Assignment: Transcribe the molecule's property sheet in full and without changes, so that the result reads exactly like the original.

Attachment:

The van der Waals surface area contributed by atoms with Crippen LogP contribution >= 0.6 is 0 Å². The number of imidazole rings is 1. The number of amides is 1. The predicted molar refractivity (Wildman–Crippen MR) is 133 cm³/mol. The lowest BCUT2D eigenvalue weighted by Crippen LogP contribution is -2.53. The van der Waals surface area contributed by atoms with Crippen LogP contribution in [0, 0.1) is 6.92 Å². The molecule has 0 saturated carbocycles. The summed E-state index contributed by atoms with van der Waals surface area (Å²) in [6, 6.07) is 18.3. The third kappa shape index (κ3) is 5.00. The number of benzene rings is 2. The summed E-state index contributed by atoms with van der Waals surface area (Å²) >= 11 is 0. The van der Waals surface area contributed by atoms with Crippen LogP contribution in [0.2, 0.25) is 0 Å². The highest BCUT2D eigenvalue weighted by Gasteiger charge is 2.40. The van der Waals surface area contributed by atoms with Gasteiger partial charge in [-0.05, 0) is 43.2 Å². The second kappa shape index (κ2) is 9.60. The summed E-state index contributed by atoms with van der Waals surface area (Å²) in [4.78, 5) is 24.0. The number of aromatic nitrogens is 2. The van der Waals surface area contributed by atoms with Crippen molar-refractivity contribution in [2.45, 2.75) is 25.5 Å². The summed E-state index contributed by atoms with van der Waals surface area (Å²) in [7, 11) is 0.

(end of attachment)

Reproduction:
The van der Waals surface area contributed by atoms with Crippen LogP contribution >= 0.6 is 0 Å². The number of imidazole rings is 1. The number of amides is 1. The predicted molar refractivity (Wildman–Crippen MR) is 133 cm³/mol. The lowest BCUT2D eigenvalue weighted by Crippen LogP contribution is -2.53. The van der Waals surface area contributed by atoms with Crippen LogP contribution in [0, 0.1) is 6.92 Å². The molecule has 0 saturated carbocycles. The summed E-state index contributed by atoms with van der Waals surface area (Å²) in [6, 6.07) is 18.3. The third kappa shape index (κ3) is 5.00. The number of benzene rings is 2. The summed E-state index contributed by atoms with van der Waals surface area (Å²) >= 11 is 0. The van der Waals surface area contributed by atoms with Crippen LogP contribution in [0.2, 0.25) is 0 Å². The highest BCUT2D eigenvalue weighted by Gasteiger charge is 2.40. The van der Waals surface area contributed by atoms with Gasteiger partial charge in [-0.05, 0) is 43.2 Å². The second kappa shape index (κ2) is 9.60. The summed E-state index contributed by atoms with van der Waals surface area (Å²) in [4.78, 5) is 24.0. The number of aromatic nitrogens is 2. The van der Waals surface area contributed by atoms with Crippen molar-refractivity contribution in [2.45, 2.75) is 25.5 Å². The summed E-state index contributed by atoms with van der Waals surface area (Å²) in [7, 11) is 0.